The pandemic-induced rush to work
from home has quickly reduced
visibility of the network for IT teams
of businesses of all sizes. This rush has left
staff literally to their own devices and more
prone to breaches, particularly with COVIDrelated
scams on the rise using phishing
emails and phone calls impersonating the
World Health Organization, for example.
It’s also led to another familiar natural
consequence of staff being away from the
office: Shadow IT.
Businesses are now quickly learning how to
secure the network with increasingly complex
requirements, while also keeping staff happy
and engaged using the devices and apps
they’re comfortable using from home.
If these lessons are heeded, the world will
be ready to make this temporary work era
something more permanent and bring with
them a new era of efficiency and productivity.
But a few more checks and balances when
it comes to security need to be considered
before organizations dive in completely.
A long time coming
The implementation of ‘telecommuting’
strategies has been a slow burn despite
the promises of productivity increases and
happier staff. Recent research from Gartner
found that demand for remote work will
increase by 30%, led by a demand driven by
Generation Z – while a significant number,
that’s an increase over a full decade and
suggests that telecommuting wasn’t an
Further, a litany of failed WFH initiatives
left many organizations cautious, with
Yahoo’s decision in 2013 to ban working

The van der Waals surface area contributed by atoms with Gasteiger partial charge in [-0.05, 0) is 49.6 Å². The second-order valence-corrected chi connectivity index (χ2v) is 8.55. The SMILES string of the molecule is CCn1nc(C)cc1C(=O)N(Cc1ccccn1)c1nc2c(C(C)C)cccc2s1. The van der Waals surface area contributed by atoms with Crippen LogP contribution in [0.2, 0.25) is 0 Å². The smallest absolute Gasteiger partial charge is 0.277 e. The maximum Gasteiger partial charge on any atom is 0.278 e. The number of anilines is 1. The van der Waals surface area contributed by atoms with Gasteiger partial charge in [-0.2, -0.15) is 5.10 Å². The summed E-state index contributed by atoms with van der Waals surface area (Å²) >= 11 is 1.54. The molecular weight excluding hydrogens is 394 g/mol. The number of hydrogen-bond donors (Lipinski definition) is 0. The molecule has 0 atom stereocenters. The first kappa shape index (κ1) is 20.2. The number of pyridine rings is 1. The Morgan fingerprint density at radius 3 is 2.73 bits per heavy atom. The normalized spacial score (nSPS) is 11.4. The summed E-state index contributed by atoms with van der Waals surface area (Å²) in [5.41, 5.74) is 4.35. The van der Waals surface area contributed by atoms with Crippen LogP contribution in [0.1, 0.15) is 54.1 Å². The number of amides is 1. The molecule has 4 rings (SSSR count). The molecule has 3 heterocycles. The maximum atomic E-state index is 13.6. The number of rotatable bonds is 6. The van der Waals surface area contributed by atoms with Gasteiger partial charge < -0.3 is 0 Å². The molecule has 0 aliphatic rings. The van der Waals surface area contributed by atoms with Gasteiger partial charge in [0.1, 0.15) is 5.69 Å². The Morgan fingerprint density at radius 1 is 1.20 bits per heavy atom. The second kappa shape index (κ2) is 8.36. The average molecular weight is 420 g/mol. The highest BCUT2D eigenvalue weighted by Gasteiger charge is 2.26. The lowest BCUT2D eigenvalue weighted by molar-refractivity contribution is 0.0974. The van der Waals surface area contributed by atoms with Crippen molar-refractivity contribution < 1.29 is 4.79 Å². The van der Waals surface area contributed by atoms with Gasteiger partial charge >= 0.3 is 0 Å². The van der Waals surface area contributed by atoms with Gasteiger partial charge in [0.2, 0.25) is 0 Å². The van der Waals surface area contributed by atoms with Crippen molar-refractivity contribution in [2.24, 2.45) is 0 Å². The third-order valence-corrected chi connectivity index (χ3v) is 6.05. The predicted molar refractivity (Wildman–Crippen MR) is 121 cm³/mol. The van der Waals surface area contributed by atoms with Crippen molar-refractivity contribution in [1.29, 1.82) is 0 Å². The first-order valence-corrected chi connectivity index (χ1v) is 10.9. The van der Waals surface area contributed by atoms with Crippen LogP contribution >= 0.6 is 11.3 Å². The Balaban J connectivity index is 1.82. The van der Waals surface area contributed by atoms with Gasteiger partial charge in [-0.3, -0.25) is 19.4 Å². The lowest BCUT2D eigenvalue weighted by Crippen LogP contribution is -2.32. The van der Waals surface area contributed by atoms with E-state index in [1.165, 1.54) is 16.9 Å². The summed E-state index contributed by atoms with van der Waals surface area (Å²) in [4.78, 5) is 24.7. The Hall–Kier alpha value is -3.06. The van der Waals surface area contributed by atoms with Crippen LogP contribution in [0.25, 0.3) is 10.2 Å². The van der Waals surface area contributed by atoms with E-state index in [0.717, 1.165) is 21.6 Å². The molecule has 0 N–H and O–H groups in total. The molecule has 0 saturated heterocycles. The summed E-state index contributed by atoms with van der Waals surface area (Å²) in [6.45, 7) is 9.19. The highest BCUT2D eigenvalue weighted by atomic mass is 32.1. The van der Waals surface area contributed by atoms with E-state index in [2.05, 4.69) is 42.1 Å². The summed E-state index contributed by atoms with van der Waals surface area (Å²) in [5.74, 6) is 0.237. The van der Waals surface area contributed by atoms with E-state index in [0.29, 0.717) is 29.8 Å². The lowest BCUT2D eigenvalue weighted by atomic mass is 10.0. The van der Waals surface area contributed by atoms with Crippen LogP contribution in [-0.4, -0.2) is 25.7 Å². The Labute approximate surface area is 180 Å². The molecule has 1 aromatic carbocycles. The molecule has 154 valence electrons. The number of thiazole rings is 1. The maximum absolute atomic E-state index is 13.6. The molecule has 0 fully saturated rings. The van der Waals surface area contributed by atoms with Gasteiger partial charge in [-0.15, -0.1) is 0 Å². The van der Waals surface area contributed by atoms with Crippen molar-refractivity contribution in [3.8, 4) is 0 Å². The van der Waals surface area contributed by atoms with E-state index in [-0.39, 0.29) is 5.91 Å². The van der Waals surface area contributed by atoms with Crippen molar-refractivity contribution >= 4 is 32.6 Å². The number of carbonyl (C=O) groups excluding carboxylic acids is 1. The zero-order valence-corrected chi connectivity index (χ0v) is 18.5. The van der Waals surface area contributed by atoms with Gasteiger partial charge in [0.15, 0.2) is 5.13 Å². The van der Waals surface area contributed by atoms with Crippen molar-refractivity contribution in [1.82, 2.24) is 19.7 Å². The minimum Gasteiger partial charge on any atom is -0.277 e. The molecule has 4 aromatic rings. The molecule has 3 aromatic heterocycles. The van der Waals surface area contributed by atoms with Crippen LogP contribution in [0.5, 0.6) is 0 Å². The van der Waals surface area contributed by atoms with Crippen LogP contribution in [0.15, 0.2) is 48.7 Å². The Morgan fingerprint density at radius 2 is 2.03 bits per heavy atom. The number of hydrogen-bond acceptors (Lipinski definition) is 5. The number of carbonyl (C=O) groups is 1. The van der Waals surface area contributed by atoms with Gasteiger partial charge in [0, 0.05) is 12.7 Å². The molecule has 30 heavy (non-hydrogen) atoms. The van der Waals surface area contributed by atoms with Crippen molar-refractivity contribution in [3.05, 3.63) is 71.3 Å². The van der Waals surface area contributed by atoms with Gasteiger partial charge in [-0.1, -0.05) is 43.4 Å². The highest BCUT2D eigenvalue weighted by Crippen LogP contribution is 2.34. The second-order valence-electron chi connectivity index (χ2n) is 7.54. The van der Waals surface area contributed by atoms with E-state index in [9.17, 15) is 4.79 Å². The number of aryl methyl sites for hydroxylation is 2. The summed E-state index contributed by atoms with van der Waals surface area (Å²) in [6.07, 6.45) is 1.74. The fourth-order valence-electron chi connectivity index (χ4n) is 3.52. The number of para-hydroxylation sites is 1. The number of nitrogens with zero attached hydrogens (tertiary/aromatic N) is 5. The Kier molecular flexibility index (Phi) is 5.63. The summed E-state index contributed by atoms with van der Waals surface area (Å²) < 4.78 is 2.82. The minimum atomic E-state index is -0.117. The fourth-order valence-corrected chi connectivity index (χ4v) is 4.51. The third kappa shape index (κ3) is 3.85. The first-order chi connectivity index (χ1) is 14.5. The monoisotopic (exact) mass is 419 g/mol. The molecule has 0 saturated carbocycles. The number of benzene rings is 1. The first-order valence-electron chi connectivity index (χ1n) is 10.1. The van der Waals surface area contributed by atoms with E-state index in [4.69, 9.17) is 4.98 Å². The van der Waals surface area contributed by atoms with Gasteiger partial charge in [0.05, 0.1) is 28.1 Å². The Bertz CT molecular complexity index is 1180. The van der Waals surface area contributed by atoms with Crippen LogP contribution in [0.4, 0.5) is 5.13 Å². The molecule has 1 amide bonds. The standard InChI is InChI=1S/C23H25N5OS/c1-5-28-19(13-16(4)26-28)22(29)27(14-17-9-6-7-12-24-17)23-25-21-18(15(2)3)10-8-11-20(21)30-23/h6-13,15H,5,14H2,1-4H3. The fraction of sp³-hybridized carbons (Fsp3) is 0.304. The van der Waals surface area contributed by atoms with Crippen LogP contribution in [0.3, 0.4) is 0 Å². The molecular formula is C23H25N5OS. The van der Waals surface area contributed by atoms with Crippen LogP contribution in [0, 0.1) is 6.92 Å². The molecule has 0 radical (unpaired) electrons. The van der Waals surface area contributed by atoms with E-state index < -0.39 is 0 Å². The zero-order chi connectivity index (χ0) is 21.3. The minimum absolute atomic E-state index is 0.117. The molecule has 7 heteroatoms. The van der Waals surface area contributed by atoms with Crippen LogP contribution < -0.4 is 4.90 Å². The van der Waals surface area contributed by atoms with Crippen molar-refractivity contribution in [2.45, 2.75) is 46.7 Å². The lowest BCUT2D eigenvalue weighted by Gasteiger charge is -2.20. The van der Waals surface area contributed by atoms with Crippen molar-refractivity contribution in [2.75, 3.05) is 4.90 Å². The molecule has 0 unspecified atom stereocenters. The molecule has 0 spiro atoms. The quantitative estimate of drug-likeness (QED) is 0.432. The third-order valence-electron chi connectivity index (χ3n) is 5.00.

from home heralded by some as the collapse
of home working. However, the pandemic,
quite clearly, has changed everything. A
recent survey found that nearly 50% of
organizations now have 81% or more of
their staff working remotely as a result
of the pandemic, with another 15% of
respondents claiming between 61–80% of
staff were working remotely.
For many businesses, those changes could
be permanent. Optus, Australia’s second
largest telco, has already stated that its
work-from-home measures will remain
Jamie Humphrey, General Manager
Australia and New Zealand, Rubrik
SHIFT AND HAVE
RAMPED UP THEIR
a permanent feature for its call center
operations in Australia.
Yet if Optus’ mandate is to become
the norm for other businesses too, the
convenience of working from home –
including using one’s own device and
applications – needs to be balanced with an
increased focus on security. Unfortunately
for organizations, it appears cyberthreats are
taking advantage of the sudden shift and
have ramped up their attacks.